President Barack Obama recently communicated his urge to have Congress pass the Cybersecurity Act of 2012.
In last week’s Wall Street Journal Opinion the President echoed his belief that the nation’s cyber defenses are at risk. Much of what he wrote was reminiscent of Len Wiseman’s 2009 movie, Live Free or Die Hard, when a former a Department of Defense analyst shut down the nation in a matter of days. In reality, the US does not have Die Hard’s hero John McClane to stop such a catastrophe.
President Obama details a hypothetical mass disaster that wrecked havoc on the nation’s transportation and water systems:
“Across the country trains had derailed, including one carrying industrial chemicals that exploded into a toxic cloud. Water treatment plants in several states had shut down, contaminating drinking water and causing Americans to fall ill.”
The remarks were inspired by the Black Hat 2012 Conference, designed to bring together leaders to define the future of information security, currently being held in Las Vegas this week. President Obama seeks to convince Congress to pass the revised bill.
Cyber warfare has recently emerged on the national conscience following incidents such as the famed Stuxnet virus in 2010, and the Israeli-US co-conspired Flame virus, both of which targeted Iranian nuclear facilities in attempt to slow down Iranian progress towards developing a nuclear weapon. Such incidents set forth the possibility of the United States facing retaliatory cyber attacks in the near future.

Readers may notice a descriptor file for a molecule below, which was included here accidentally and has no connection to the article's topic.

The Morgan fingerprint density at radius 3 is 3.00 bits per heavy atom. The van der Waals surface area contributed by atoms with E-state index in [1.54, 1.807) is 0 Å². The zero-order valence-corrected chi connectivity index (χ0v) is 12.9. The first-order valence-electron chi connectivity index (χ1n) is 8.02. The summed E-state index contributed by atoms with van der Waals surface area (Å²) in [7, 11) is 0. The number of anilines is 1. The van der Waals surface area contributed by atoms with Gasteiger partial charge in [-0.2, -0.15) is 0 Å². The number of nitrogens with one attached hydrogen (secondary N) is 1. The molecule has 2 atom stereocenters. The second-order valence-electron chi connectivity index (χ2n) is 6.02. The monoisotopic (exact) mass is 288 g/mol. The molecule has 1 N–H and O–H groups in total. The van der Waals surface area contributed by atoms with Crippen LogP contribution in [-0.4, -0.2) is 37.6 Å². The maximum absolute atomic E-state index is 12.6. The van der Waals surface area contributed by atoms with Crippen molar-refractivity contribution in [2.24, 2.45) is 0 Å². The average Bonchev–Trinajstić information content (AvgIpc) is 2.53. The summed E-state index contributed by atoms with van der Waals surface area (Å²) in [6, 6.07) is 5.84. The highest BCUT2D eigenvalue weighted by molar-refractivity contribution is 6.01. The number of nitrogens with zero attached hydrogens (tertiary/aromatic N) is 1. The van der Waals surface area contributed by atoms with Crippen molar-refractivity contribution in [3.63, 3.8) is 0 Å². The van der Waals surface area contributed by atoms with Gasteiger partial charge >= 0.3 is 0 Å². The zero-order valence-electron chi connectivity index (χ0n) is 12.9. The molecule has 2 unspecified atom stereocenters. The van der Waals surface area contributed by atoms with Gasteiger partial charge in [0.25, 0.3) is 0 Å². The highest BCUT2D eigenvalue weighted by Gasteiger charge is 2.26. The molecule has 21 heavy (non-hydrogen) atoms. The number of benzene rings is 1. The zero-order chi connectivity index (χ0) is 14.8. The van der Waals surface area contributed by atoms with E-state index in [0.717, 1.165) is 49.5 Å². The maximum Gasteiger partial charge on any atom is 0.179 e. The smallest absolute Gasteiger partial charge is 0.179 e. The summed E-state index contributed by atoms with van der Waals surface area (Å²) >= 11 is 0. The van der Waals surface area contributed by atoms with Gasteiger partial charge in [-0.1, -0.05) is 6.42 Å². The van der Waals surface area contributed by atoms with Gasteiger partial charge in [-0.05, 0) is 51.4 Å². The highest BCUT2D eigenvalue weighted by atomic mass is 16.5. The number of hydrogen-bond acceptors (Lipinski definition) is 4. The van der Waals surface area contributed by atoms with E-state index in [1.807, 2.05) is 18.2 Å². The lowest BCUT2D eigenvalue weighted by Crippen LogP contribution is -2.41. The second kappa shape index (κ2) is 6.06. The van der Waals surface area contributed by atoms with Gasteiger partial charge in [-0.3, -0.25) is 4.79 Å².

“We are going to try carrots instead of sticks as we begin to improve our cyber defenses,”Lieberman, said in an e-mail statement. “If that doesn’t work, a future Congress will undoubtedly come back and adopt a more coercive system.”
Recently the Iranian nuclear systems suffered another cyber attack. A researcher Mikko Hypponen at Finnish computer security firm, F-Secure, commented on his blog:
“According to the email our cyber experts sent to our teams, they believe a hacker tool Metasploit was used. The hackers had access to our VPN. The automation network and Siemens hardware were attacked and shut down. I only know very little about these cyber issues as I am scientist not a computer expert.
There was also some music playing randomly on several of the workstations during the middle of the night with the volume maxed out. I believe it was playing ‘Thunderstruck’ by AC/DC.”
In the op-ed, President Obama reiterates the potential consequences of a successful cyber-attack which could cause a financial crisis if banks were hit. In another hypothetical scenario, hospitals and water treatment plant failures would cause widespread illness and power plants outages could bring entire regions to a standstill.
Another bill passed by the House in April, the Cyber Intelligence Sharing and Protection Act (CISPA), details similar legislation to the Cybersecurity Act. President Obama has expressed that he will veto any bill that lack strong privacy and civil-liberties protection, and as such, CISPA’s future is none too bright.
Both bill will be heard by the Senate later this week.